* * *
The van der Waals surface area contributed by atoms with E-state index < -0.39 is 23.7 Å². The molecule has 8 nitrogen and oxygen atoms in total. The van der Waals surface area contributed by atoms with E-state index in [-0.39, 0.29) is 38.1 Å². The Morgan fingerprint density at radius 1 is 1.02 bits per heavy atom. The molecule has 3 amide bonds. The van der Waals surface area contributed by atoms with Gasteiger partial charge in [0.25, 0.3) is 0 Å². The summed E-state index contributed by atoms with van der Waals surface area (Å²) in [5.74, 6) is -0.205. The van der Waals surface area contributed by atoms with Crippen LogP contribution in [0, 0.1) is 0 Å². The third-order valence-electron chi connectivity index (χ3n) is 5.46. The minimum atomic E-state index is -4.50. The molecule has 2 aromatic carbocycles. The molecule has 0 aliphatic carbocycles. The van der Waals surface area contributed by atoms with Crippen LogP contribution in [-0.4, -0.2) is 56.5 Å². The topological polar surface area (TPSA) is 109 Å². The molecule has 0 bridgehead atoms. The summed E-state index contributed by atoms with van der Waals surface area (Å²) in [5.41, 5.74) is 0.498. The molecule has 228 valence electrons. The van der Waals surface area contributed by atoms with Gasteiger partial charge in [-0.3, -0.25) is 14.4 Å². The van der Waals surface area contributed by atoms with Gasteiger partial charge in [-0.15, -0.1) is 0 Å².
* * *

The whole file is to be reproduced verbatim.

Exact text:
The van der Waals surface area contributed by atoms with E-state index < -0.39 is 23.7 Å². The molecule has 8 nitrogen and oxygen atoms in total. The van der Waals surface area contributed by atoms with E-state index in [-0.39, 0.29) is 38.1 Å². The Morgan fingerprint density at radius 1 is 1.02 bits per heavy atom. The molecule has 3 amide bonds. The van der Waals surface area contributed by atoms with Gasteiger partial charge in [0.25, 0.3) is 0 Å². The summed E-state index contributed by atoms with van der Waals surface area (Å²) in [5.74, 6) is -0.205. The van der Waals surface area contributed by atoms with Crippen LogP contribution in [0, 0.1) is 0 Å². The third-order valence-electron chi connectivity index (χ3n) is 5.46. The minimum atomic E-state index is -4.50. The molecule has 2 aromatic carbocycles. The molecule has 0 aliphatic carbocycles. The van der Waals surface area contributed by atoms with Crippen LogP contribution in [-0.4, -0.2) is 56.5 Å². The topological polar surface area (TPSA) is 109 Å². The molecule has 0 bridgehead atoms. The summed E-state index contributed by atoms with van der Waals surface area (Å²) in [5.41, 5.74) is 0.498. The molecule has 228 valence electrons. The van der Waals surface area contributed by atoms with Gasteiger partial charge in [-0.3, -0.25) is 14.4 Å². The van der Waals surface area contributed by atoms with Gasteiger partial charge in [-0.15, -0.1) is 0 Å².